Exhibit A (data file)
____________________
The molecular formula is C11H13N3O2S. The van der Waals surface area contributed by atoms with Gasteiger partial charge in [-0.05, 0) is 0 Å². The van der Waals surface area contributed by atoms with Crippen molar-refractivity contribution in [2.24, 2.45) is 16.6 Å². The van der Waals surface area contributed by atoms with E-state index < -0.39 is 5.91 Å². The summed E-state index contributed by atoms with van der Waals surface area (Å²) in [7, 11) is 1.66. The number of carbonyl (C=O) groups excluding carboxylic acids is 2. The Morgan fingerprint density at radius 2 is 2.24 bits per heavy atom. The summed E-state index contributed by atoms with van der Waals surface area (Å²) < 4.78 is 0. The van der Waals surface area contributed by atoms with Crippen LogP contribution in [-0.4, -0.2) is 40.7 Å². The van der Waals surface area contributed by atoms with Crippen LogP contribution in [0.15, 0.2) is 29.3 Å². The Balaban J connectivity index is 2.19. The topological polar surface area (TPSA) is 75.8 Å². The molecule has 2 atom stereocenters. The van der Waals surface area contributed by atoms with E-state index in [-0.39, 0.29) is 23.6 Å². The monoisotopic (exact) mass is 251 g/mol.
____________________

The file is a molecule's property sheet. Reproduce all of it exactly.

The molecular formula is C11H13N3O2S. The van der Waals surface area contributed by atoms with Gasteiger partial charge in [-0.05, 0) is 0 Å². The van der Waals surface area contributed by atoms with Crippen molar-refractivity contribution in [2.24, 2.45) is 16.6 Å². The van der Waals surface area contributed by atoms with E-state index < -0.39 is 5.91 Å². The summed E-state index contributed by atoms with van der Waals surface area (Å²) in [7, 11) is 1.66. The number of carbonyl (C=O) groups excluding carboxylic acids is 2. The Morgan fingerprint density at radius 2 is 2.24 bits per heavy atom. The summed E-state index contributed by atoms with van der Waals surface area (Å²) < 4.78 is 0. The van der Waals surface area contributed by atoms with Crippen LogP contribution in [-0.4, -0.2) is 40.7 Å². The van der Waals surface area contributed by atoms with Crippen LogP contribution in [0.15, 0.2) is 29.3 Å². The Balaban J connectivity index is 2.19. The topological polar surface area (TPSA) is 75.8 Å². The molecule has 2 atom stereocenters. The van der Waals surface area contributed by atoms with E-state index in [-0.39, 0.29) is 23.6 Å². The monoisotopic (exact) mass is 251 g/mol.